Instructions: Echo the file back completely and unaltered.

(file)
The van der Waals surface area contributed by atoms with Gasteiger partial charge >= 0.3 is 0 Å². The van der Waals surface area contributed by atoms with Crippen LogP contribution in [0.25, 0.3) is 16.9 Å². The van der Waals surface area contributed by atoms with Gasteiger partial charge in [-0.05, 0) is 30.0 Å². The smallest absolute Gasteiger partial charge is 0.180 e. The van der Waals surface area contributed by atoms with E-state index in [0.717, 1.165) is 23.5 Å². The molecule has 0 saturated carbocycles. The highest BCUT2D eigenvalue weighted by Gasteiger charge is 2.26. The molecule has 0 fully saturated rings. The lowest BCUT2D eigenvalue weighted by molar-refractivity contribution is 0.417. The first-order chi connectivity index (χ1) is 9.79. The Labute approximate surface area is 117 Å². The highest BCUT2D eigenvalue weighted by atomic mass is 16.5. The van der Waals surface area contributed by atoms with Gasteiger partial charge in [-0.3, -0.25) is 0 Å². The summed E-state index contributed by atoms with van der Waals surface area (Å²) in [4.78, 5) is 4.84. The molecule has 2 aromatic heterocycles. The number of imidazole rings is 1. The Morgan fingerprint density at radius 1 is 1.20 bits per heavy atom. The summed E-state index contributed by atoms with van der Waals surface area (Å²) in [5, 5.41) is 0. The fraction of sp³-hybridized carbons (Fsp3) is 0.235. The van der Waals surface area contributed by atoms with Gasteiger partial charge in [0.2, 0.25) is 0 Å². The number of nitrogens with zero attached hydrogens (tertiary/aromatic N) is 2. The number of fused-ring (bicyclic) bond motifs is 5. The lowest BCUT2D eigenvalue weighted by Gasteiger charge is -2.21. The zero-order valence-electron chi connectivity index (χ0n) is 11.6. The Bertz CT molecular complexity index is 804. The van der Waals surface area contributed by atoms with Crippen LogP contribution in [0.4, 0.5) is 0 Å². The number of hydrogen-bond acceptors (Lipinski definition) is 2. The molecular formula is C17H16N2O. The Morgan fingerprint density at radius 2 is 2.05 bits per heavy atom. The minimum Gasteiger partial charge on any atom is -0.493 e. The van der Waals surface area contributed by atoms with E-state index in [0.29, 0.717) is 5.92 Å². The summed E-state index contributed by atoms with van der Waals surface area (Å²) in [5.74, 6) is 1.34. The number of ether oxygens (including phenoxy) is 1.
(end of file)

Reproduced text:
The van der Waals surface area contributed by atoms with Gasteiger partial charge >= 0.3 is 0 Å². The van der Waals surface area contributed by atoms with Crippen LogP contribution in [0.25, 0.3) is 16.9 Å². The van der Waals surface area contributed by atoms with Gasteiger partial charge in [-0.05, 0) is 30.0 Å². The smallest absolute Gasteiger partial charge is 0.180 e. The van der Waals surface area contributed by atoms with E-state index in [0.717, 1.165) is 23.5 Å². The molecule has 0 saturated carbocycles. The highest BCUT2D eigenvalue weighted by Gasteiger charge is 2.26. The molecule has 0 fully saturated rings. The lowest BCUT2D eigenvalue weighted by molar-refractivity contribution is 0.417. The first-order chi connectivity index (χ1) is 9.79. The Labute approximate surface area is 117 Å². The highest BCUT2D eigenvalue weighted by atomic mass is 16.5. The van der Waals surface area contributed by atoms with Gasteiger partial charge in [-0.3, -0.25) is 0 Å². The summed E-state index contributed by atoms with van der Waals surface area (Å²) in [4.78, 5) is 4.84. The molecule has 2 aromatic heterocycles. The number of imidazole rings is 1. The Morgan fingerprint density at radius 1 is 1.20 bits per heavy atom. The summed E-state index contributed by atoms with van der Waals surface area (Å²) in [5, 5.41) is 0. The fraction of sp³-hybridized carbons (Fsp3) is 0.235. The van der Waals surface area contributed by atoms with Gasteiger partial charge in [0.2, 0.25) is 0 Å². The number of nitrogens with zero attached hydrogens (tertiary/aromatic N) is 2. The number of fused-ring (bicyclic) bond motifs is 5. The lowest BCUT2D eigenvalue weighted by Gasteiger charge is -2.21. The zero-order valence-electron chi connectivity index (χ0n) is 11.6. The Bertz CT molecular complexity index is 804. The van der Waals surface area contributed by atoms with Crippen LogP contribution in [0.4, 0.5) is 0 Å². The number of hydrogen-bond acceptors (Lipinski definition) is 2. The molecular formula is C17H16N2O. The Morgan fingerprint density at radius 2 is 2.05 bits per heavy atom. The minimum Gasteiger partial charge on any atom is -0.493 e. The van der Waals surface area contributed by atoms with E-state index in [0.29, 0.717) is 5.92 Å². The summed E-state index contributed by atoms with van der Waals surface area (Å²) in [5.74, 6) is 1.34. The number of ether oxygens (including phenoxy) is 1.